A Theology of the Cross: The Death of Jesus in the Pauline Letters

By Charles B. Cousar | Go to book overview

CHAPTER 1
Jesus’ Death and God

In an age like ours, obsessed with the issue of historical and scientific causation, a natural question to raise initially about the crucifixion of Christ is: Who did it and for what reason? Was Jesus’ death precipitated by Jews, who took offense at his persisting relationship with tax collectors and sinners, his apparent carelessness in observing the sacred law of Moses, or perhaps his statement about the destruction of the temple at Jerusalem? Or since Jesus was killed by crucifixion, could the Romans have been the culprits? Could Jesus have been a closet revolutionary representing a more serious threat to law and order than otherwise appears on the surface? Or could there be a sense in which Jesus was responsible for his own death? Could he have been so resolutely and recklessly obedient to his cause that he painted himself into a corner, leaving the powers that be no alternative but to kill him? Like many martyrs before and since, could he have felt that his mission was better served by death than by continued life?

It is astonishing what we discover when we put these questions to the Pauline texts. Paul appears totally uninterested in tracking down and identifying the villains responsible for Jesus’ crucifixion, nor does he offer any historical reasons why they did it. To be sure, one passage speaks of “the Jews, who killed both the Lord Jesus and the prophets” (1 Thess. 2:14-15), but the problematics of the text prevent its being identified as Paul’s answer to the

-25-

Notes for this page

Add a new note
If you are trying to select text to create highlights or citations, remember that you must now click or tap on the first word, and then click or tap on the last word.
One moment ...
Default project is now your active project.
Project items
Notes
Cite this page

Cited page

Style
Citations are available only to our active members.
Buy instant access to cite pages or passages in MLA 8, MLA 7, APA and Chicago citation styles.

(Einhorn, 1992, p. 25)

(Einhorn 25)

(Einhorn 25)

1. Lois J. Einhorn, Abraham Lincoln, the Orator: Penetrating the Lincoln Legend (Westport, CT: Greenwood Press, 1992), 25, http://www.questia.com/read/27419298.

Note: primary sources have slightly different requirements for citation. Please see these guidelines for more information.

Cited page

Bookmark this page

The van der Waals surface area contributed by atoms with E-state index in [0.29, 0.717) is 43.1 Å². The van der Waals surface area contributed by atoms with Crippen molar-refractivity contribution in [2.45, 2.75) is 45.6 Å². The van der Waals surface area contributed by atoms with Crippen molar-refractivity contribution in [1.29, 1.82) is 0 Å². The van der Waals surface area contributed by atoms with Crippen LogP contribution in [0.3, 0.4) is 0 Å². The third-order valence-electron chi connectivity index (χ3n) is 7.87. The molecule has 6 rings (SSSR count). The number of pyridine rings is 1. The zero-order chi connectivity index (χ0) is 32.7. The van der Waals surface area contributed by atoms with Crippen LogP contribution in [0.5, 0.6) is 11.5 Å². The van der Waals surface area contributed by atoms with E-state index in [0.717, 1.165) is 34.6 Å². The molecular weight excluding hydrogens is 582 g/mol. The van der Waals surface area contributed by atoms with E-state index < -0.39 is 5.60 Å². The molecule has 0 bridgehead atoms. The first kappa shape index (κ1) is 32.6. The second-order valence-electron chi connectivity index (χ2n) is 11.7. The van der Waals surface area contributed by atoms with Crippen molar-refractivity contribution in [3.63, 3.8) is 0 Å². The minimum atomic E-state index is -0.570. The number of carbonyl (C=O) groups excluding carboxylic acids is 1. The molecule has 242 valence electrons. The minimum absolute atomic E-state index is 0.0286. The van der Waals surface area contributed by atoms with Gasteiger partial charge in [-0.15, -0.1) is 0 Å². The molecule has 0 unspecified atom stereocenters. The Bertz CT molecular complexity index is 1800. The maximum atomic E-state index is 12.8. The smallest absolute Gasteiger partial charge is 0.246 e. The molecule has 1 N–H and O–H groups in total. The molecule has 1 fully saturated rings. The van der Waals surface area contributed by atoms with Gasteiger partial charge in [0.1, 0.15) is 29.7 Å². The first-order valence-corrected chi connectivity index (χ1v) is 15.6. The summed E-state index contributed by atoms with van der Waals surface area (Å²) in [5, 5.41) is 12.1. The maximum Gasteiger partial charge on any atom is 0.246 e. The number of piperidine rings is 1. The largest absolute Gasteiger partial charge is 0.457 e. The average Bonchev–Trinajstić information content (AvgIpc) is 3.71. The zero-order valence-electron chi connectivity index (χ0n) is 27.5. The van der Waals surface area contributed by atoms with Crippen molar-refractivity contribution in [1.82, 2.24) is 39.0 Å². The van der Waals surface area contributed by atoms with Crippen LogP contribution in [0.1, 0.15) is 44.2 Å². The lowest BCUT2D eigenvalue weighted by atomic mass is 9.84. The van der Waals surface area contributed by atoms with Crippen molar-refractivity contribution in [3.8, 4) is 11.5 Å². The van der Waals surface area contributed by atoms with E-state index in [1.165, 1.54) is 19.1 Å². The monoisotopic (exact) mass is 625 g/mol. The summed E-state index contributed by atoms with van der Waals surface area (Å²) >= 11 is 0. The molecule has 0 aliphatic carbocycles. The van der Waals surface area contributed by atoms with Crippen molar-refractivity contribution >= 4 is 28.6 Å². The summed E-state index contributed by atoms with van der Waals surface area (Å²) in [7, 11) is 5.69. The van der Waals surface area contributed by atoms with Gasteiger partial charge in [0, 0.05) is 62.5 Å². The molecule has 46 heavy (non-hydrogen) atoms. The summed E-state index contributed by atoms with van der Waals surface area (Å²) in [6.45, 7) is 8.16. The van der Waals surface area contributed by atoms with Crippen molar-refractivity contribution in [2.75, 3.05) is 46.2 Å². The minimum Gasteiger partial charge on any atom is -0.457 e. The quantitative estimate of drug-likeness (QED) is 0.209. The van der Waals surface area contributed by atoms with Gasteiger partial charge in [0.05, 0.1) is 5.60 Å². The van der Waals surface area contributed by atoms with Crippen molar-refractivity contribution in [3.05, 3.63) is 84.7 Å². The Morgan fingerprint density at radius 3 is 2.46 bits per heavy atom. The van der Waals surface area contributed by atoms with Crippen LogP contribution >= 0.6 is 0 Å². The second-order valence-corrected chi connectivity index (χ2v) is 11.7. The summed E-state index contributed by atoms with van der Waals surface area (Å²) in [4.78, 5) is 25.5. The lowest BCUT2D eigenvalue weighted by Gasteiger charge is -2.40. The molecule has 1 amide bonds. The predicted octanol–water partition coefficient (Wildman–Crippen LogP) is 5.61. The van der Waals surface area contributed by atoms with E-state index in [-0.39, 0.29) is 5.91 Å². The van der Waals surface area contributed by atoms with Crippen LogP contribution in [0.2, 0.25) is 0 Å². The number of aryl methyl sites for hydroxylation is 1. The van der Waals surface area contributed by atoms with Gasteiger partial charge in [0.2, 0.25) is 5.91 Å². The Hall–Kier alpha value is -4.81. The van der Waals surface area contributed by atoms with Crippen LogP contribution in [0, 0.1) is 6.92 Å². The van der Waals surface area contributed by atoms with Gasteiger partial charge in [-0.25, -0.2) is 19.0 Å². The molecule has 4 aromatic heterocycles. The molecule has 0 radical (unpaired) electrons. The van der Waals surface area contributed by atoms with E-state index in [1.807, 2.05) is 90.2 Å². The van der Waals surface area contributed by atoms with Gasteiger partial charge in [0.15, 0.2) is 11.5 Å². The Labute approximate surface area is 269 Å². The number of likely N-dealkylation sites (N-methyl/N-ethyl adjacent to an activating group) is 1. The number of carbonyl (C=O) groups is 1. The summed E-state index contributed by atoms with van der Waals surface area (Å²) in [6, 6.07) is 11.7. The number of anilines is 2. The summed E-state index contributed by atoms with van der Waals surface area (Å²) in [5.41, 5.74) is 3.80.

A Theology of the Cross: The Death of Jesus in the Pauline Letters
Table of contents

Table of contents

  • Overtures to Biblical Theology ii
  • A Theology of the Cross - The Death of Jesus in the Pauline Letters iii
  • Contents v
  • Editor’s Foreword vii
  • Preface xi
  • Abbreviations xiii
  • Introduction 1
  • Chapter 1 - Jesus’ Death and God 25
  • Chapter 2 - Jesus’ Deathand Human Sinfulness 52
  • Chapter 3 - Jesus’ Death and Resurrection 88
  • Chapter 4 - Jesus’ Death and the People of God 109
  • Chapter 5 - Jesus’ Death and the Christian Life 135
  • Conclusion 176
  • Indexes 190
Settings

Settings

Typeface
Text size Smaller Larger Reset View mode
Search within

Search within this book

Look up

Look up a word

  • Dictionary
  • Thesaurus
Please submit a word or phrase above.
Print this page

Print this page

Why can't I print more than one page at a time?

Help
Full screen
Items saved from this book
  • Bookmarks
  • Highlights & Notes
  • Citations
/ 199

matching results for page

    Questia reader help

    How to highlight and cite specific passages

    1. Click or tap the first word you want to select.
    2. Click or tap the last word you want to select, and you’ll see everything in between get selected.
    3. You’ll then get a menu of options like creating a highlight or a citation from that passage of text.

    OK, got it!

    Cited passage

    Style
    Citations are available only to our active members.
    Buy instant access to cite pages or passages in MLA 8, MLA 7, APA and Chicago citation styles.

    "Portraying himself as an honest, ordinary person helped Lincoln identify with his audiences." (Einhorn, 1992, p. 25).

    "Portraying himself as an honest, ordinary person helped Lincoln identify with his audiences." (Einhorn 25)

    "Portraying himself as an honest, ordinary person helped Lincoln identify with his audiences." (Einhorn 25)

    "Portraying himself as an honest, ordinary person helped Lincoln identify with his audiences."1

    1. Lois J. Einhorn, Abraham Lincoln, the Orator: Penetrating the Lincoln Legend (Westport, CT: Greenwood Press, 1992), 25, http://www.questia.com/read/27419298.

    Cited passage

    Thanks for trying Questia!

    Please continue trying out our research tools, but please note, full functionality is available only to our active members.

    Your work will be lost once you leave this Web page.

    Buy instant access to save your work.

    Already a member? Log in now.

    Search by... Author
    Show... All Results Primary Sources Peer-reviewed

    Oops!

    An unknown error has occurred. Please click the button below to reload the page. If the problem persists, please try again in a little while.